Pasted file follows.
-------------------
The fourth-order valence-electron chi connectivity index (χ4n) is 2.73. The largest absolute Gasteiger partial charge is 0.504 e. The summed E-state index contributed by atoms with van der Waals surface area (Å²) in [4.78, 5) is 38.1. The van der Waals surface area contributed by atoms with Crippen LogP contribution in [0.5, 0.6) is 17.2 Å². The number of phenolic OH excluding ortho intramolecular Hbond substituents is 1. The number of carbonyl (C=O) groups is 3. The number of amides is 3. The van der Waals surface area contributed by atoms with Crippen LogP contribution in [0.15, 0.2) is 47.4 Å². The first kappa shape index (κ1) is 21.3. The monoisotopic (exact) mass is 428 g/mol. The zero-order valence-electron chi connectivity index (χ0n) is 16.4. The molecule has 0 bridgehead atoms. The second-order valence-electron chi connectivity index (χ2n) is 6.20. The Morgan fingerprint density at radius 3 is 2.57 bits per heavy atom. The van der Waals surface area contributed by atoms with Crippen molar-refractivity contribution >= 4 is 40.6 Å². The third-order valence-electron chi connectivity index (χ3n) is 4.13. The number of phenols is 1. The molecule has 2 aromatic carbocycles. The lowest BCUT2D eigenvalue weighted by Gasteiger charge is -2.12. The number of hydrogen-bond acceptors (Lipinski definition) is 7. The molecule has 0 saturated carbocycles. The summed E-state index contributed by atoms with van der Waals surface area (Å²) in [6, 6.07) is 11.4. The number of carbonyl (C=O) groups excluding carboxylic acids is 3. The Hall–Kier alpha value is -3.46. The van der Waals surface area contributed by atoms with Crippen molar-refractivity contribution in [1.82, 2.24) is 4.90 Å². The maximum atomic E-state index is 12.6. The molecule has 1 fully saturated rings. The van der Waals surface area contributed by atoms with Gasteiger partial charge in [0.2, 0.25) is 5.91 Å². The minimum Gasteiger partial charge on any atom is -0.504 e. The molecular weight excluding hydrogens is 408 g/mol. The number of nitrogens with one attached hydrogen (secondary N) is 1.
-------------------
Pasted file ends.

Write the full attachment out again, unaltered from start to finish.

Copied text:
The fourth-order valence-electron chi connectivity index (χ4n) is 2.73. The largest absolute Gasteiger partial charge is 0.504 e. The summed E-state index contributed by atoms with van der Waals surface area (Å²) in [4.78, 5) is 38.1. The van der Waals surface area contributed by atoms with Crippen LogP contribution in [0.5, 0.6) is 17.2 Å². The number of phenolic OH excluding ortho intramolecular Hbond substituents is 1. The number of carbonyl (C=O) groups is 3. The number of amides is 3. The van der Waals surface area contributed by atoms with Crippen LogP contribution in [0.15, 0.2) is 47.4 Å². The first kappa shape index (κ1) is 21.3. The monoisotopic (exact) mass is 428 g/mol. The zero-order valence-electron chi connectivity index (χ0n) is 16.4. The molecule has 0 bridgehead atoms. The second-order valence-electron chi connectivity index (χ2n) is 6.20. The Morgan fingerprint density at radius 3 is 2.57 bits per heavy atom. The van der Waals surface area contributed by atoms with Crippen molar-refractivity contribution >= 4 is 40.6 Å². The third-order valence-electron chi connectivity index (χ3n) is 4.13. The number of phenols is 1. The molecule has 2 aromatic carbocycles. The lowest BCUT2D eigenvalue weighted by Gasteiger charge is -2.12. The number of hydrogen-bond acceptors (Lipinski definition) is 7. The molecule has 0 saturated carbocycles. The summed E-state index contributed by atoms with van der Waals surface area (Å²) in [6, 6.07) is 11.4. The number of carbonyl (C=O) groups excluding carboxylic acids is 3. The Hall–Kier alpha value is -3.46. The van der Waals surface area contributed by atoms with Crippen molar-refractivity contribution in [1.82, 2.24) is 4.90 Å². The maximum atomic E-state index is 12.6. The molecule has 1 fully saturated rings. The van der Waals surface area contributed by atoms with Gasteiger partial charge in [0.2, 0.25) is 5.91 Å². The minimum Gasteiger partial charge on any atom is -0.504 e. The molecular weight excluding hydrogens is 408 g/mol. The number of nitrogens with one attached hydrogen (secondary N) is 1.